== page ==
Ps. Not withstanding, and a separate issue entirely, is the poor performance intentional so as not to compete with the up-scale products? I just wouldn't know about that, but if there is such an issue it would seem only fair that the "new" ATMEL, in the spirit of openness would give out the necessary info to allow the community to fix the problem. I have marked this issue solved, but to my mind, it is really more in terms of a reluctant acquiescence.

 

Last Edited: Thu. May 12, 2016 - 05:08 PM
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rasyoung wrote:

I'm loading the approximately 23k hex file from compiling the fantastic "cli" program from here:

 

avrdude: writing flash (23236 bytes):

Writing | ################################################## | 100% 21.57s

Reading | ################################################## | 100% 21.47s

avrdude: verifying ...
avrdude: 23236 bytes of flash verified

 

So 42 seconds, a considerable improvement over 1 minute, but not orders of magnitude change.

I'm unclear, this was using avrdude and mEDBG ?

Did you scope the line to check for any idle/gaps ?

Those speeds come in close to the 1000 bytes/second rough estimate I made above.

 

Does avrdude allow change of mEDBG speed ? 

I can find mention of hosts supporting to 500k, but less clear is if you can ask for over SysCLK/128 - hinted at in the link above ?

 

You could skip that verify, in many cases - give students two download choices, and mostly they can use pgm-only for changes.

- also, most student project will be more modest in size, giving another speed gain ?

 

With a s-l-o-w link, another approach (if AVR Dude supports it) is to avoid secure, and do page-change send only.

You then add a simple util that keeps track of last hex, and compares with new-new, and collects only changed pages.

 

A new project start would use full erase and verify, then you can use the page-change-hex approach for iterative edits.

 

A simple time-check could automate that - if last-hex is more than xx minutes older than new-hex, do a full clean.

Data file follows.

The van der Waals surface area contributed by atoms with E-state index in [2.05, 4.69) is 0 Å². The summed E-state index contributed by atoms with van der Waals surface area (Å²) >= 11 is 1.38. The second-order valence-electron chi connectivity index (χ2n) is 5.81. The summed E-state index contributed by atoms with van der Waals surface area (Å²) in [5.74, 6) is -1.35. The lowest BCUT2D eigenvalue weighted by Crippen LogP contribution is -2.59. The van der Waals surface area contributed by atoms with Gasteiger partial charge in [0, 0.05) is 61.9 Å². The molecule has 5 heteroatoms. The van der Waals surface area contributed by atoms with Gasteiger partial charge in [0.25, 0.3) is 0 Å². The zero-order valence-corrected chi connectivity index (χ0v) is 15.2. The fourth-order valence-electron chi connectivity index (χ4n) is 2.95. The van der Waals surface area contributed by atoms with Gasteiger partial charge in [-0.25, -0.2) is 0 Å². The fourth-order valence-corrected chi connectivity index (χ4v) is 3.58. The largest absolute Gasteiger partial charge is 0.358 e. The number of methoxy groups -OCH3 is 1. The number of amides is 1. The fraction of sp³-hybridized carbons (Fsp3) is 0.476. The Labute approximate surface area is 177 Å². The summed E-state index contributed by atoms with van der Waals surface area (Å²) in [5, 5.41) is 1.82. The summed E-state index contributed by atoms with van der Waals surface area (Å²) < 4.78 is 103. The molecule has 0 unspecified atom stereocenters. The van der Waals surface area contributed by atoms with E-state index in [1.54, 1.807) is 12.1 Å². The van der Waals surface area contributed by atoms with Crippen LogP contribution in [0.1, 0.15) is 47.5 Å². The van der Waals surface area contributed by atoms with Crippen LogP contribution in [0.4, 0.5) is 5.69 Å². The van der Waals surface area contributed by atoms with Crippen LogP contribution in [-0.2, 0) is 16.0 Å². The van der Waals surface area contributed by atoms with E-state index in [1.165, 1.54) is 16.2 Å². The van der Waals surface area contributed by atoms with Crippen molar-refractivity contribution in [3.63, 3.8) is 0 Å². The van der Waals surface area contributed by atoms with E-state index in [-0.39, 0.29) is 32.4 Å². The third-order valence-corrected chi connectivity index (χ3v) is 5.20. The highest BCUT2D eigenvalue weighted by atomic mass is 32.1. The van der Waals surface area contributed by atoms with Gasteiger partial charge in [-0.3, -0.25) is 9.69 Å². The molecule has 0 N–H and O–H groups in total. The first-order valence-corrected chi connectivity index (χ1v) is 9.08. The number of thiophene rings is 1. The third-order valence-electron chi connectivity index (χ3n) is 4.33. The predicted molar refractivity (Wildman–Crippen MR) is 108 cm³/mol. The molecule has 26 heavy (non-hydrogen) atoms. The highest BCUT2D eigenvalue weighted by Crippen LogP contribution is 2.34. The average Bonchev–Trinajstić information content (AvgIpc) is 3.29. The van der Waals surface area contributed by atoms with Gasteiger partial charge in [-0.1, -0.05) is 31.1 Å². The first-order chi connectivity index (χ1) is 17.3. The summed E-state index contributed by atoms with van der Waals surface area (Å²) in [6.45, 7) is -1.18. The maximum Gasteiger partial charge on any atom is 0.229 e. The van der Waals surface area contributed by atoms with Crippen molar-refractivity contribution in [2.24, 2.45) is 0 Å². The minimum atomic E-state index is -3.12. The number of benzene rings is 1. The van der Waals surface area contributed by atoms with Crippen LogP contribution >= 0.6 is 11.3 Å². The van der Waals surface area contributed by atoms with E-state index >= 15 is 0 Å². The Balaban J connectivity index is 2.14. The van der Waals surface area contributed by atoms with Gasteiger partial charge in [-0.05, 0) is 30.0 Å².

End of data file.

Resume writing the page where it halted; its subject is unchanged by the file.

That would make new classes start clean, but speed up edits.

 

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ahhh the good ol' days when one had to expose EPROM windows to UV rays in order to change a bit...... wink or load code from paper tape or magnetic tape.

John Samperi

Ampertronics Pty. Ltd.

www.ampertronics.com.au

* Electronic Design * Custom Products * Contract Assembly

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My thought was to isolate, if possible, exactly where the "slowdown" was, is it in somewhere in the internals of AVR Studio 7, or the firmware resident in the mEDBG hardware on the Xplained Mini? So yes, I used avrdude 6.3 to exercise the 'Mini without Atmel Studio 7. I'll look into avrdude switches to increase "clock speed".

 

Lot's of excellent suggestions, thanks to all....

Last Edited: Fri. May 13, 2016 - 02:37 PM
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Just to note that when you use the fancy, GUI front end to programming within Studio 7 it's really just providing a firendly user interface for Atmel's own atprogram.exe that is buried deep within the AS7 installation. So an alternative to isolate the low level part form the high level is to run atprogram.exe directly just as you have been doing with avrdude.exe.

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I couldn't leave this topic without posting this comparison. AVRDude 6.3 programming a ATMega328p via software USB, usbasp

 

rasyoung@vic2016:~/Desktop/cli_hex$ avrdude -p m328p  -B 500  -c usbasp -e -U flash:w:cli.hex

avrdude: set SCK frequency to 2000 Hz
avrdude: warning: cannot set sck period. please check for usbasp firmware update.
avrdude: AVR device initialized and ready to accept instructions

Reading | ################################################## | 100% 0.00s

avrdude: Device signature = 0x1e950f (probably m328p)
avrdude: erasing chip
avrdude: set SCK frequency to 2000 Hz
avrdude: warning: cannot set sck period. please check for usbasp firmware update.
avrdude: reading input file "cli.hex"
avrdude: input file cli.hex auto detected as Intel Hex
avrdude: writing flash (23236 bytes):

Writing | ################################################## | 100% 4.04s

avrdude: 23236 bytes of flash written
avrdude: verifying flash memory against cli.hex:
avrdude: load data flash data from input file cli.hex:
avrdude: input file cli.hex auto detected as Intel Hex
avrdude: input file cli.hex contains 23236 bytes
avrdude: reading on-chip flash data:

Reading | ################################################## | 100% 2.84s

avrdude: verifying ...
avrdude: 23236 bytes of flash verified

avrdude: safemode: Fuses OK (E:00, H:00, L:00)
avrdude: error: usbasp_transmit: Broken pipe

avrdude done.  Thank you.

 

Very significant difference, and I think demonstrates the potential for improvement for mEDBG.

 

R.

 

Last Edited: Sat. May 14, 2016 - 04:36 PM
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rasyoung wrote:

I couldn't leave this topic without posting this comparison. AVRDude 6.3 programming a ATMega328p via software USB, usbasp

 

avrdude: writing flash (23236 bytes):

Writing | ################################################## | 100% 4.04s

avrdude: reading on-chip flash data:

Reading | ################################################## | 100% 2.84s